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the Saint Petersburg Institute of Technology to study chemis-
try, also fnding time to study painting and music at the Impe-
rial Academy of Arts. Chemistry and the Arts may not sound
immediately like a happy marriage of subjects but Prokudin-
Gorsky’s interest in both would meet perfectly in his passion
for photography.
In 1889, at the age of twenty-six he travelled to Germany
to study photochemistry at the Berlin Technical University.
There he met and studied under Adolf Miethe, a fellow pio-
neer of colour photography, who was conducting early ex-
periments with a three-color system.
Realising that Miethe’s methods of colour photography
needed further development, Prokudin Gorsky established
his own photographic studio upon his return to Russia in the
early 1890s allowing him to continue his research. As the years
passed he made a name for himself in Russian photography
circles, winning prizes for his colour exhibitions, publishing
a booklet on instant handheld cameras, and writing techni-
cal articles on the principals of colour reproduction. By 1907,
however, he was developing grander designs. A desire was
building in his heart to undertake a comprehensive visual
survey of the Russian Empire, documenting the rich diversity
of its people, places and geography, across all its disparate
regions. Surely the sheer might and enormity of the Russian
realm was deserving of such an ambitious endeavour? And
Prokudin-Gorsky, with his rapidly improving colour photog-
raphy skills, believed he was just the man to carry it out.
Capturing the empire on flm
To have any chance of bringing his monumental plans to frui-
tion, Prokudin-Gorsky required an equally big break. Fortu-
nately, he didn’t have long to wait. The catalyst for his sudden
rise to prominence came in 1908, and in rather unexpected
fashion, when he chanced his luck with a letter to Russia’s
grand old man of letters, Leo Nikolaevich Tolstoy:
Dear Lev Nikolaevich,
Not long ago I had the occasion to develop a colour photograph-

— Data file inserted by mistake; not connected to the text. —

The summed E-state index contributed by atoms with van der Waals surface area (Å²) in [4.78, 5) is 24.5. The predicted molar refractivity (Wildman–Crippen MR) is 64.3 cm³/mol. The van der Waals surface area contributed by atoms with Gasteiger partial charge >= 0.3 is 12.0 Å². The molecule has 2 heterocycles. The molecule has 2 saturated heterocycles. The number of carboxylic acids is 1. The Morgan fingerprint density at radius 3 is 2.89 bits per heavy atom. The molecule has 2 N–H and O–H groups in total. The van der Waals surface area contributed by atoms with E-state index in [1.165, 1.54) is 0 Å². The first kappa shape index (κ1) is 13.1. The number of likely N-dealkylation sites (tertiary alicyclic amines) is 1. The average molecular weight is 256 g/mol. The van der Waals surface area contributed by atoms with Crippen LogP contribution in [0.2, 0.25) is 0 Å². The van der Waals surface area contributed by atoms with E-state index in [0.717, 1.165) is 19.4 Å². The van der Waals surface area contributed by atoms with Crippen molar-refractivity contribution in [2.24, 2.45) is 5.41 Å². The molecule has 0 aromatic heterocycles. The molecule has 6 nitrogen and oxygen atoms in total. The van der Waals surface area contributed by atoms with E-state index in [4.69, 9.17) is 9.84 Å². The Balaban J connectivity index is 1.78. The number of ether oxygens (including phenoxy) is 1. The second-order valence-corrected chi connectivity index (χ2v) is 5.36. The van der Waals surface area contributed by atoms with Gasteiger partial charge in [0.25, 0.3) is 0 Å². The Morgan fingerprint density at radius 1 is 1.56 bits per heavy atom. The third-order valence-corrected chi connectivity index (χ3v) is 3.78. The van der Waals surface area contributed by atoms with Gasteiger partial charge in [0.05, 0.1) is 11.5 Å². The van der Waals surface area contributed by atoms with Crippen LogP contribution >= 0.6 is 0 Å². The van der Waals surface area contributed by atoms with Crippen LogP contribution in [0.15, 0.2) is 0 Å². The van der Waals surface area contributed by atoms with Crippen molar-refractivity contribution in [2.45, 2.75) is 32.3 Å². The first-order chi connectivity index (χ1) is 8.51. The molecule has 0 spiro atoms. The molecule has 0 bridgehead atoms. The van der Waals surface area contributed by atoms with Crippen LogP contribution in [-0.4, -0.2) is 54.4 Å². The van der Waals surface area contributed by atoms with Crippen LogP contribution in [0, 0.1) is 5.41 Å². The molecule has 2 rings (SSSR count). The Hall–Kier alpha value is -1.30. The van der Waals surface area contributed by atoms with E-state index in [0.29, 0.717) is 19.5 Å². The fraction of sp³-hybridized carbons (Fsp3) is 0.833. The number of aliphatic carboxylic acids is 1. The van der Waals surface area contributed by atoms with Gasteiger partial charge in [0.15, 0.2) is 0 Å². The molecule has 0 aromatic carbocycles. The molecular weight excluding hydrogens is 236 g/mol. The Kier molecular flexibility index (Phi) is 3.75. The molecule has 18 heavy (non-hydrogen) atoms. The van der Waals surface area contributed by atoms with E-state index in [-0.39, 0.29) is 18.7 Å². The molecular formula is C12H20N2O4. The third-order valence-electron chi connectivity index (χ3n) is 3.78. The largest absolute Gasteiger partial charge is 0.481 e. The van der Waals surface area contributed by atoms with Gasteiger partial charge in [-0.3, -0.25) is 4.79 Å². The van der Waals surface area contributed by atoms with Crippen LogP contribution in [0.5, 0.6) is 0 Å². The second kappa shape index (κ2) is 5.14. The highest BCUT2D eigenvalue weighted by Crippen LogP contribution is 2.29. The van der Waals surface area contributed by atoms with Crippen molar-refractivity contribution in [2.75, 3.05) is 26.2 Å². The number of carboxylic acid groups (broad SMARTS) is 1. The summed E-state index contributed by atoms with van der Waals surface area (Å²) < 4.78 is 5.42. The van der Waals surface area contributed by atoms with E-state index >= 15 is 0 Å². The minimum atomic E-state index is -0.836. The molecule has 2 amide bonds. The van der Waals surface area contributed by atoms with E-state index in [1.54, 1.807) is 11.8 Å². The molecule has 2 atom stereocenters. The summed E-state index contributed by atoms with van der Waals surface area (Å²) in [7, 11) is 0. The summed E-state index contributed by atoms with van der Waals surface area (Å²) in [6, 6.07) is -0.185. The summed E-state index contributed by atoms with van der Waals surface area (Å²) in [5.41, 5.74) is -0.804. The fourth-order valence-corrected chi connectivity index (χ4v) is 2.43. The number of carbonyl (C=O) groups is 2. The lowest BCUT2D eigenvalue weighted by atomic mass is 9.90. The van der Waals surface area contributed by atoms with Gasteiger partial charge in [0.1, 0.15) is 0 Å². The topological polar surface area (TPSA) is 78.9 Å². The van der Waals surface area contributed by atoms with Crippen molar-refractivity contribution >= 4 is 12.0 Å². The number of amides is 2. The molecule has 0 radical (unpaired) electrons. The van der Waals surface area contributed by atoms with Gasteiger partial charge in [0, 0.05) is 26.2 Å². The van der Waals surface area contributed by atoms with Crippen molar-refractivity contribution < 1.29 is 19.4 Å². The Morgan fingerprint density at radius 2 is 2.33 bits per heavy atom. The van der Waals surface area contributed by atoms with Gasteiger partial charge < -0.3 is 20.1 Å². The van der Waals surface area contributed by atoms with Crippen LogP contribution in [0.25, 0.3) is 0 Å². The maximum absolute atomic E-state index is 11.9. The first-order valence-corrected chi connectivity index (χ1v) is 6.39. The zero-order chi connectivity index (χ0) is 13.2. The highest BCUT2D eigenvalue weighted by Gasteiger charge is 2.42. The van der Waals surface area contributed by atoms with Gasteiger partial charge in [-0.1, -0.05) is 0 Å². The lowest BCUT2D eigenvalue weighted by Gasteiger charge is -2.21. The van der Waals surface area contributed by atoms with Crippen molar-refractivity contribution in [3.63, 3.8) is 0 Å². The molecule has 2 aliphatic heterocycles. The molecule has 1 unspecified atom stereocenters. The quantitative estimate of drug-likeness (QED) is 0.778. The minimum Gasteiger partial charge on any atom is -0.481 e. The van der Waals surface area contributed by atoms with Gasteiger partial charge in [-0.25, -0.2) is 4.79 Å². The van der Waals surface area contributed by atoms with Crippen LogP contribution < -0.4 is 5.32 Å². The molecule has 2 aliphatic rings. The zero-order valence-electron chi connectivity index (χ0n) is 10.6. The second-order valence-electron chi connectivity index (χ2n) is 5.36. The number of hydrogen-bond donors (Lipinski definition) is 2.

ic plate which someone had taken of you (I forget the person’s
name). The result was extremely bad, since, apparently, the pho-
tographer was not well acquainted with his task...
As it turned out, the trashing of a competitor’s profession-
al skills paid dividends and the elderly author of gratuitously
long literature was willing to indulge Prokudin-Gorsky’s re-
quest for a photoshoot. The resultant (superior) colour por-
trait, produced after a short stay at Tolstoy’s Yasnaya Polyana
country estate, became a huge hit across the nation. It was
reproduced in books, in journals, on postcards and would no
doubt have been put on T-shirts had the technology been
available at the time. Much more importantly, however, it
caught the eye of the only man who could make Prokudin-
Gorsky’s dream of an Imperial photographic survey a reality
- Tsar Nicolas II himself.
Prokudin-Gorsky was invited to give a presentation to
the Tsar and his family in 1909, and used the opportunity to
propose his grand ethnographic venture. So taken was the
Tsar by the colour photographs on show, that he agreed to
give Prokudin-Gorsky his backing, granting him royal fund-
ing as well as providing all necessary visa documentation for
his travels - no mean feat in a bureaucracy such as Russia’s.
With all obstacles thus surmounted, Prokudin-Gorsky set of
on what he regarded as his life’s work, taking over 10,000
photographs over the course of the next nine years, right up
until the days of the October Revolution.
Prokudin-Gorsky left Russia for good in 1918, dying in
German occupied Paris as an old man in 1944. Several hun-
dred of his colour photographs have survived the caprices
of history and continue to enthrall, startle and inspire. Now,
thanks to the wonders of digital imagery, they have been
preserved in their full fnery as an exotic record of a bygone
age and a lost world.